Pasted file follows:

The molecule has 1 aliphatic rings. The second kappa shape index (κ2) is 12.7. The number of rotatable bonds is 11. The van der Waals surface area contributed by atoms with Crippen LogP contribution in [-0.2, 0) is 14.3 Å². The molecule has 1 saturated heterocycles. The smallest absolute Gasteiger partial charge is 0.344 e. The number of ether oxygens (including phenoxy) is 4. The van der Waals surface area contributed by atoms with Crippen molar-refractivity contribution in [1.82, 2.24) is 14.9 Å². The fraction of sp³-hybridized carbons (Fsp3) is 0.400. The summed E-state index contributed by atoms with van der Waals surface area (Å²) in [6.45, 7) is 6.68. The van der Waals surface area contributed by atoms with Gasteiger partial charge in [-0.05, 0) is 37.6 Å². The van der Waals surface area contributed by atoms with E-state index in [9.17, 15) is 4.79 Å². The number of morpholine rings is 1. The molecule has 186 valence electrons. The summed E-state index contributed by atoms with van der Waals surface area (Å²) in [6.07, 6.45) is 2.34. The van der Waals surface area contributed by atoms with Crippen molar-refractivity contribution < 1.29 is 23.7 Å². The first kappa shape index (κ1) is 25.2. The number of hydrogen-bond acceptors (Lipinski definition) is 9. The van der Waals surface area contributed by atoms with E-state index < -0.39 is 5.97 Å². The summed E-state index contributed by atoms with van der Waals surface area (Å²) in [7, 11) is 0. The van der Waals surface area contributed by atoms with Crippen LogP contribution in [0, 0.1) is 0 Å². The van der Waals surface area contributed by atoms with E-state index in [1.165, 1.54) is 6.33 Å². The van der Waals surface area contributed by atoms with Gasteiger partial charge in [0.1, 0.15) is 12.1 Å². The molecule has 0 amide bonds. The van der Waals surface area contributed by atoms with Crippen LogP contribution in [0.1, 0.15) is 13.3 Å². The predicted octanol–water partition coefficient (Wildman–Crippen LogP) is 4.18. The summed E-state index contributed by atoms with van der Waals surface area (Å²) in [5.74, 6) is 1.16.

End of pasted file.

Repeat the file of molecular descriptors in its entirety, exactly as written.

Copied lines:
The molecule has 1 aliphatic rings. The second kappa shape index (κ2) is 12.7. The number of rotatable bonds is 11. The van der Waals surface area contributed by atoms with Crippen LogP contribution in [-0.2, 0) is 14.3 Å². The molecule has 1 saturated heterocycles. The smallest absolute Gasteiger partial charge is 0.344 e. The number of ether oxygens (including phenoxy) is 4. The van der Waals surface area contributed by atoms with Crippen molar-refractivity contribution in [1.82, 2.24) is 14.9 Å². The fraction of sp³-hybridized carbons (Fsp3) is 0.400. The summed E-state index contributed by atoms with van der Waals surface area (Å²) in [6.45, 7) is 6.68. The van der Waals surface area contributed by atoms with Gasteiger partial charge in [-0.05, 0) is 37.6 Å². The van der Waals surface area contributed by atoms with E-state index in [9.17, 15) is 4.79 Å². The number of morpholine rings is 1. The molecule has 186 valence electrons. The summed E-state index contributed by atoms with van der Waals surface area (Å²) in [6.07, 6.45) is 2.34. The van der Waals surface area contributed by atoms with Crippen molar-refractivity contribution < 1.29 is 23.7 Å². The first kappa shape index (κ1) is 25.2. The number of hydrogen-bond acceptors (Lipinski definition) is 9. The van der Waals surface area contributed by atoms with E-state index < -0.39 is 5.97 Å². The summed E-state index contributed by atoms with van der Waals surface area (Å²) in [7, 11) is 0. The van der Waals surface area contributed by atoms with Crippen LogP contribution in [0, 0.1) is 0 Å². The van der Waals surface area contributed by atoms with E-state index in [1.165, 1.54) is 6.33 Å². The van der Waals surface area contributed by atoms with Gasteiger partial charge in [0.1, 0.15) is 12.1 Å². The molecule has 0 amide bonds. The van der Waals surface area contributed by atoms with Crippen LogP contribution in [0.1, 0.15) is 13.3 Å². The predicted octanol–water partition coefficient (Wildman–Crippen LogP) is 4.18. The summed E-state index contributed by atoms with van der Waals surface area (Å²) in [5.74, 6) is 1.16.